Individual neuromorphic emulation (INE) requires a digital model of a given individual’s brain with regards to anatomy and function. The approach we take to neuromorphic emulation is inspired by the Virtual Brain project (www.thevirtualbrain.org). As a starting basis, we have developed the software tools for constructing key brain structures (such as the cortex, basal ganglia, cerebellum, and thalamus) at the resolution provided by high-resolution MRI data. Also important to the structural model are the details of how these structures are connected, as processes of the mind result from interactions between multiple brain regions and not just a function of one particular structure. The connections (or white matter tracts) of the brain can also be estimated through MRI data ( http://www.humanconnectomeproject.org), and we have also developed tools for constructing these white matter tracts.
Computational Modeling of Individual Brains
With anatomy and connectivity of an individual characterized, a key question is how and at what scale should function, as it is relevant and practical to emulate the individual, of the brain be modeled? Certainly, neuronal function can be described and modeled at many scales, from molecular mechanisms to large-scale hemodynamic fluctuations. In determining the scale, we are guided by modern neuroscience findings, and particularly relevant are findings on the organization of the cortex. The cortex is a layered “sheet” of interconnected neurons and can be parcellated into areas based on function and neuronal acrchitecture. At a fundamental unit, the cortex can be thought of as being composed of multiple mini-columns (~40 µm), the so-called hyper-columns (~200-800 µm). Across the layers of a mini-column, the organization of neuronal connectivity is canonical and has been described as a microcircuit that is dynamically configurable based on inputs to the circuit (de Costa & Martin, 2010). The activity of the canonical microcircuit (CMC) can be detected with local field potentials (LFP) recordings proximal to the neurons, and the spatial decay of the LFP suggests that its resolution is approximately over several hyper-columns (3-5 mm). LFPs are seen at the scalp as the electroencephalogram (EEG). Because the EEG is recorded at the scalp, inferring the source of the EEG requires advanced modeling and analytic tools. However, if done correctly, dense-array EEG can be used to analyze brain activity at spatially resolved scale of less than one centimeter.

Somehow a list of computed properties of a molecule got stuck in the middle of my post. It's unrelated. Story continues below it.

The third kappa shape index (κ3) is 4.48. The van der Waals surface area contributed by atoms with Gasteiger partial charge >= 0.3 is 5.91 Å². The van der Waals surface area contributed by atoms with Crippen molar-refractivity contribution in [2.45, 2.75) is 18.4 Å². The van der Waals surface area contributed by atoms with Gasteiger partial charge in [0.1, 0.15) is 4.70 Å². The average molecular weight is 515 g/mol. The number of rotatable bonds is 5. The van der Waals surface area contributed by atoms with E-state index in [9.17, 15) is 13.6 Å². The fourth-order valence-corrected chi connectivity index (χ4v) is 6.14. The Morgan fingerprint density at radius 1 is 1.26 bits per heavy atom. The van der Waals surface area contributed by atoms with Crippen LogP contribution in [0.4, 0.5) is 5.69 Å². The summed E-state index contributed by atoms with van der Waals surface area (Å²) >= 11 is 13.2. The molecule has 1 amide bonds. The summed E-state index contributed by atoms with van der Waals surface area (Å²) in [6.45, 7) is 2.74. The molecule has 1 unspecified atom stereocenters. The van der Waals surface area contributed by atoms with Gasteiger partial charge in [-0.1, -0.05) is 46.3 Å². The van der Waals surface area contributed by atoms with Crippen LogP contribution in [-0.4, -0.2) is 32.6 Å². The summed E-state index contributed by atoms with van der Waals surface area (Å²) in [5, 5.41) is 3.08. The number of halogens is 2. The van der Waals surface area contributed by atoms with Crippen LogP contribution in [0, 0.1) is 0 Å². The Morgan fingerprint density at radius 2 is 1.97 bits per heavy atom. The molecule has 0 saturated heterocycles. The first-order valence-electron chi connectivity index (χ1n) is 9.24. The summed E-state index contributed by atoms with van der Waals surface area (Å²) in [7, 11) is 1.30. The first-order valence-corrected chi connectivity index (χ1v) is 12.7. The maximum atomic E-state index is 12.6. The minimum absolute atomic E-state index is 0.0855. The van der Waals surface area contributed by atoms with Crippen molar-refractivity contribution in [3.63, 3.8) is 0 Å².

Linking the Model to Actual Electrophysiology
For an Individual Neuromorphic Model (IN Model) once we have constructed the geometric and connectivity structure of the brain, we compute an electrical current flow model through the entire head volume. This model enables the IN Model to be used to analyze each person’s EEG activity with temporally and spatial resolved scales of electrical activity recorded at the cortex. However, to fully realize the IN Model, an additional property must be added, and that is the IN Model’s ability to generate LFP/EEG. Neuronal population models have been developed for such a purpose. For IN Models, we propose that any computation model of LFP/EEG generation should closely mirror the CMC, with tunable plasticity parameters inherent to the CMC. This will in turn, allow machine learning to tune the IN Model to match the observed brain activity during two-way communication, with the end result being a IN Model that not only reflects current brain function but perhaps predictive of future functions.